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Alon Adika
Alon Adika, a travel writer for The Japan Times, holds a B.A. degree in East Asian Studies and a M.Sc. degree in education. He lived in Japan for a number of years and returns as often as possible. He currently resides in New York City.
Japan Times
LIFE / Travel
Aug 18, 2017
Searching for traces of a mountain mystic in rural Aichi
Mount Horaiji was said to be home to Rishu Sennin, an ascetic from the mists of antiquity
Japan Times
LIFE / Travel
Jul 16, 2016
When Kyoto is overrun with tourists, head for the hills
The age-old road leading to Kiyomizu Temple had turned into a river of people. Accents and languages from across the world filled the shop-lined slope, as couples in rented kimono took photos with selfie sticks and amateur photographers tried to get a shot devoid of the crowds — a nearly impossible...
Japan Times
LIFE / Travel
Apr 11, 2015
Sakai: a keyhole to the history of Osaka
As I peered out the window from my vantage point on the 21st floor of the Sakai City Hall, in the distance I could see Abeno Harukas — Japan's tallest skyscraper, which houses a train station, hotel, museum, department store and offices. But this modern curiosity was not what I was looking for....
Japan Times
LIFE / Travel
Aug 16, 2014
Chasing the ghost of Musashi in Kyushu
In the spring of 1645 a man lay dying in Kumamoto, on the southern Japanese island of Kyushu. He sensed that his time was near, asked for someone to help him into a seated position and tucked his short sword into his belt. This way he could greet death with dignity. The dying man was the celebrated swordsman...
Japan Times
LIFE / Travel
May 3, 2014
Ako: trailing the ghosts of Japan's greatest vendetta
By noon of March 14, 1701, Edo was abuzz with rumors about what had happened earlier, in the "Great Pine Corridor" of the shogun's castle. Officials posted wooden signs around the city stating that Asano Naganori, lord of Ako Domain, had attacked and wounded his former tutor, Kira Yoshihisa.
Japan Times
LIFE / Travel
Feb 1, 2014
Tsuruga: truly a 'port of humanity'
The man in the black-and-white photograph wore a dark jacket with wide lapels. His hair was cut short and parted to one side. His eyes were directed toward the camera as if he were looking directly at me. I recognized him immediately: Chiune Sugihara, the Japanese vice-consul in Lithuania who helped...
Japan Times
LIFE / Travel
Jan 11, 2014
Communing with nature in Kumano's land of ancient gods
An old tale from Kumano tells of a hunter who was out one day with his dogs when he spotted a large boar. Stretching his bow, he took aim and loosed an arrow deep into the body of the beast.
Japan Times
LIFE / Travel
Nov 2, 2013
Sweet times beside a scary Kyoto mound
"You have big hands, so make it a little larger," Kataoka-san said, referring to the piece of sweet mochi (glutinous rice cake) I'd been shaping as dexterously as I could manage.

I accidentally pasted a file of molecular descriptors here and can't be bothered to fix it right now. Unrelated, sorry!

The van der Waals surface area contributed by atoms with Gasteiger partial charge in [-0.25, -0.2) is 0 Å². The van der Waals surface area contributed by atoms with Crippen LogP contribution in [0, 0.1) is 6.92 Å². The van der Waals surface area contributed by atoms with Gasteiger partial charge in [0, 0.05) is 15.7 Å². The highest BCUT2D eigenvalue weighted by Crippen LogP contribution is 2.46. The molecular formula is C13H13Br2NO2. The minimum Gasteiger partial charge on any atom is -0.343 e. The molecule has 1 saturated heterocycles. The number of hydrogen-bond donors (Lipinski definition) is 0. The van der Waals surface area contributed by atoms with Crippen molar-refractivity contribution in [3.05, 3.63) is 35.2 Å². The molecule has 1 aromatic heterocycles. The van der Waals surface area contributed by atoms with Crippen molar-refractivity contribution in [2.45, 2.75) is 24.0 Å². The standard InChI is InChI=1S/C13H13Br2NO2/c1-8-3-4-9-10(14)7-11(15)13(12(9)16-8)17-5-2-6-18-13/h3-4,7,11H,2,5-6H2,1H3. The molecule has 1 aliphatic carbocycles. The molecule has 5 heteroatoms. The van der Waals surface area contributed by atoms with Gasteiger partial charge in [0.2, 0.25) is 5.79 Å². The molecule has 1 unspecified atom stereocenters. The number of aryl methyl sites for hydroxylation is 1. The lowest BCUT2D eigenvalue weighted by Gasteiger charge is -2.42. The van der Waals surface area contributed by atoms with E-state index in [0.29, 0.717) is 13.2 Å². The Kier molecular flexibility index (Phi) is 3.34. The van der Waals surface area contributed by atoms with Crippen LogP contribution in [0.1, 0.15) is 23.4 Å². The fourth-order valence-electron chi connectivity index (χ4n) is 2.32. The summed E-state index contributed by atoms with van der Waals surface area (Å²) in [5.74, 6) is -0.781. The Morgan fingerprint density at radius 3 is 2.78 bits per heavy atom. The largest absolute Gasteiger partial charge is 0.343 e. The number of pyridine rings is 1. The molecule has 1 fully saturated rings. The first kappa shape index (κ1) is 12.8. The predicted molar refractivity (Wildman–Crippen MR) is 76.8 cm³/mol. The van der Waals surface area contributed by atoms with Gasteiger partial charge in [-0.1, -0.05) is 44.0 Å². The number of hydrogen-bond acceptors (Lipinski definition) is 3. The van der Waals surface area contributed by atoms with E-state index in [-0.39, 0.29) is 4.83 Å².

Japan Times
LIFE / Travel
Sep 21, 2013
Tsushima: a boundary island of Japan
If you want to get to Tsushima, an island in Nagasaki Prefecture, by ferry, you will have to start in Fukuoka — or a quicker option would be to start your journey in Busan, South Korea. The jet foil from Busan zips passengers across the nearly 50 km separating it from Tsushima in little over an hour....
Japan Times
LIFE / Travel
Aug 3, 2013
The Emperor and the general: a visit to Fushimi Momoyama
On the evening of Sept. 13, 1912, a cart decorated in gold leaf and lacquer and solemnly hauled by a team of oxen left the Imperial Palace in Tokyo along with a phalanx of people carrying banners, torches and weapons and beating drums and gongs. After midnight, a special train left Tokyo Station bound...
Japan Times
LIFE / Travel
Jun 23, 2013
Temples, dragon boats and fireworks in Chinese Nagasaki
There was a time when the journey from East China to Nagasaki was a long and treacherous one across an unpredictable sea. Once a ship entered the verdant hill-sheltered bay that led to the city, the passengers thanked the gods for their safe arrival. After anchoring in the harbor, a procession accompanied...
Japan Times
LIFE / Travel
May 5, 2013
Yagyu: Nara's hidden village of the shoguns' sword masters
Legend has it that while roaming the wooded hills around his village one day, Yagyu Munetoshi encountered a tengu — a mythical creature, part human and part bird, adept at swordplay.
Japan Times
LIFE / Travel
Jul 15, 2012
On the trail of treasures at Kyoto's Toji Temple
The man unfurled the scroll and hung it on the wall of the makeshift tent to reveal a majestic mountain soaring to the heights in bold black brush strokes. It was a scene showing nature in all its grandeur dwarfing a lone human figure halfway up the mountain.
Japan Times
LIFE / Travel
Jan 8, 2012
Nosing around Nada, the nation's sake-brewing mecca
Chewing and spitting out rice, unseemly as it sounds, is a key step in making kuchikami (literally, "mouth-chew") sake, an early form of the now world-famous drink. Fortunately, the brew has come a long way since then.
Japan Times
LIFE / Travel
Oct 9, 2011
Setting a course for pirate isles in the Seto Inland Sea
A Portuguese Jesuit named Padre Louis Frois, who was one of the first Europeans to write extensively about Japan, described Murakami Takeyoshi as the most powerful pirate in Japan and a man feared by all.
Japan Times
LIFE / Travel
Jul 24, 2011
Taking in Tomonoura's many delights
"The most beautiful scenic view in Japan," was how the woman in the temple in Tomonoura translated it when I asked her the meaning of some calligraphy carved into a wooden sign mounted on the wall.

Longform

People wait for the main act to begin at Summer Sonic, which holds simultaneous music festivals for those in Tokyo and Osaka.
Can Japan's summer music festivals adapt to a post-pandemic reality?